Federal Direct Student Loan Program
University of Maryland University College participates in the William D. Ford Federal Direct Student Loan program, which offers long-term, low interest loans from the U.S. Department of Education. This is the largest federal aid program and is the programs you are most likely to find in your aid offer.
Note: Students must be enrolled at least half-time to be eligible for a direct loan disbursement.
Subsidized and Unsubsidized Loans
There are two types of Federal Direct Student Loans: subsidized and unsubsidized. The primary difference is the point at which interest begins to accrue. Your financial aid award may include a combination of subsidized and unsubsidized loans. For example, a freshman with a subsidized loan of $500 may also receive an offer of an unsubsidized loan for $3,000 to meet the annual limit for a freshman.
No interest will accrue on a subsidized loan, and no principal will be due until the end of the six-month grace period that will begin when you graduate, leave the university or drop below half-time enrollment (6 credits). Subsidized loans are awarded to undergraduate students who demonstrate financial need.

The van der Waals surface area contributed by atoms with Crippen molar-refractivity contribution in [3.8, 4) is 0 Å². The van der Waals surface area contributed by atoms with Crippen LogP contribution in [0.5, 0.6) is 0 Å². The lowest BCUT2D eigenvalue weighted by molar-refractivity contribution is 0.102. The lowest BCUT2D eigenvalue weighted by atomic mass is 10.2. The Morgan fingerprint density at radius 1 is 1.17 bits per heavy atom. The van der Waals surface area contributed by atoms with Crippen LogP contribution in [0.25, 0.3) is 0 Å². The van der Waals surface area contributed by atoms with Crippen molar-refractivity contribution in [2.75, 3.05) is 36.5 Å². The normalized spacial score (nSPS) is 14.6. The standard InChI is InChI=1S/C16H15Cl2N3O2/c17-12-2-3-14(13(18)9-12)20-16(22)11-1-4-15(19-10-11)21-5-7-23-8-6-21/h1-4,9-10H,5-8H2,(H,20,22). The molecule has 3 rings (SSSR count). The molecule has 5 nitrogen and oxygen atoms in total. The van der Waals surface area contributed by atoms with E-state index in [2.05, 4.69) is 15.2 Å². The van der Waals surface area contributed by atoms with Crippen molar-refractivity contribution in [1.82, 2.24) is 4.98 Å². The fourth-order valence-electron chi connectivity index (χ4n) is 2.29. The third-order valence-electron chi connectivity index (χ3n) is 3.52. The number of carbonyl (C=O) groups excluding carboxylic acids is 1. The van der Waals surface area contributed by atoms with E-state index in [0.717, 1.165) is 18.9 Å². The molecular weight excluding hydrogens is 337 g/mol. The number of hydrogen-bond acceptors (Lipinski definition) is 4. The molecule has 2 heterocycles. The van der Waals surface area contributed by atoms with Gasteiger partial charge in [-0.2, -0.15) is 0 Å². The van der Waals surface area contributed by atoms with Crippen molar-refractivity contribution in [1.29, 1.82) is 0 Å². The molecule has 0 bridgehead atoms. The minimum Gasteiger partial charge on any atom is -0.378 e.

For first-time borrowers applying for Direct Subsidized Loans on or after July 1, 2013, there is a limit on the maximum period of time (measured in academic years) that you can receive such loans. If this limit applies to you, you may not receive Direct Subsidized Loans for more than 150 percent of the published length of your program. This is called your "maximum eligibility period." You can find the published length of any program of study in UMUC's course catalogs.
Interest on an unsubsidized loan begins on the day the loan is disbursed and continues until the day that you repay the loan in full. You can pay the accumulating interest while you are in school; during the grace period; during deferment; or you have the option of capitalizing the interest (adding unpaid, accumulated interest to the total unsubsidized amount borrowed when you begin repayment). Capitalizing the interest may give you a way to postpone making interest payments, but it also increases the total cost of your unsubsidized loan.